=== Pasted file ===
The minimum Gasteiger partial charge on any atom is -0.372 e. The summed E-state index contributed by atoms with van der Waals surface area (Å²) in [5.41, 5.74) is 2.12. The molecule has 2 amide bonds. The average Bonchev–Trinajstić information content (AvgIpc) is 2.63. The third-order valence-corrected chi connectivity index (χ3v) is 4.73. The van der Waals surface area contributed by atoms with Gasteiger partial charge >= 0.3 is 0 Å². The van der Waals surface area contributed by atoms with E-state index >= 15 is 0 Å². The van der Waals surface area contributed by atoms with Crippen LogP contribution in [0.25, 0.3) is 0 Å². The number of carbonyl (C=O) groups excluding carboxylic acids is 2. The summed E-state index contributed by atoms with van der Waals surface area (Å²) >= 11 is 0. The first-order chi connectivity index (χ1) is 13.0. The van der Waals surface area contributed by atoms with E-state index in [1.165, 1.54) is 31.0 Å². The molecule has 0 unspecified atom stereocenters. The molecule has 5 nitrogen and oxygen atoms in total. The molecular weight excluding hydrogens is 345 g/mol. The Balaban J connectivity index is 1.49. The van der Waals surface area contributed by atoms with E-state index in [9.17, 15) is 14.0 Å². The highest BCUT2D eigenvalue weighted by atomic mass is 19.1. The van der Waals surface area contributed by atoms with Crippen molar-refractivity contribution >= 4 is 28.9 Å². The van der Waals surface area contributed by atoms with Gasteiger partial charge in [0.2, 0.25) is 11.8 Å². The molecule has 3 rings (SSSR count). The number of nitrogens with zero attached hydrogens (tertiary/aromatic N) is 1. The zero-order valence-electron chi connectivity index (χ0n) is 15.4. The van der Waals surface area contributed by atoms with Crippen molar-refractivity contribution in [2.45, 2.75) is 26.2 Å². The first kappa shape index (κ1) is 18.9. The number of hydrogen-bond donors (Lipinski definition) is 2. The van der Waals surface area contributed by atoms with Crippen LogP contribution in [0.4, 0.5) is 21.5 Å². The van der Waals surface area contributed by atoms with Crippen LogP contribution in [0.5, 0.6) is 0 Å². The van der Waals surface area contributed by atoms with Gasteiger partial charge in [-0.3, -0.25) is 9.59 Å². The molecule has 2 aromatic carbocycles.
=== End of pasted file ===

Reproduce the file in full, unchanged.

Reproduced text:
The minimum Gasteiger partial charge on any atom is -0.372 e. The summed E-state index contributed by atoms with van der Waals surface area (Å²) in [5.41, 5.74) is 2.12. The molecule has 2 amide bonds. The average Bonchev–Trinajstić information content (AvgIpc) is 2.63. The third-order valence-corrected chi connectivity index (χ3v) is 4.73. The van der Waals surface area contributed by atoms with Gasteiger partial charge >= 0.3 is 0 Å². The van der Waals surface area contributed by atoms with E-state index >= 15 is 0 Å². The van der Waals surface area contributed by atoms with Crippen LogP contribution in [0.25, 0.3) is 0 Å². The number of carbonyl (C=O) groups excluding carboxylic acids is 2. The summed E-state index contributed by atoms with van der Waals surface area (Å²) >= 11 is 0. The first-order chi connectivity index (χ1) is 13.0. The van der Waals surface area contributed by atoms with E-state index in [1.165, 1.54) is 31.0 Å². The molecule has 0 unspecified atom stereocenters. The molecule has 5 nitrogen and oxygen atoms in total. The molecular weight excluding hydrogens is 345 g/mol. The Balaban J connectivity index is 1.49. The van der Waals surface area contributed by atoms with E-state index in [9.17, 15) is 14.0 Å². The highest BCUT2D eigenvalue weighted by atomic mass is 19.1. The van der Waals surface area contributed by atoms with Crippen molar-refractivity contribution >= 4 is 28.9 Å². The van der Waals surface area contributed by atoms with Gasteiger partial charge in [0.2, 0.25) is 11.8 Å². The molecule has 3 rings (SSSR count). The number of nitrogens with zero attached hydrogens (tertiary/aromatic N) is 1. The zero-order valence-electron chi connectivity index (χ0n) is 15.4. The van der Waals surface area contributed by atoms with Crippen molar-refractivity contribution in [2.45, 2.75) is 26.2 Å². The first kappa shape index (κ1) is 18.9. The number of hydrogen-bond donors (Lipinski definition) is 2. The van der Waals surface area contributed by atoms with Crippen LogP contribution in [0.4, 0.5) is 21.5 Å². The van der Waals surface area contributed by atoms with Crippen LogP contribution in [0.5, 0.6) is 0 Å². The van der Waals surface area contributed by atoms with Gasteiger partial charge in [-0.3, -0.25) is 9.59 Å². The molecule has 2 aromatic carbocycles.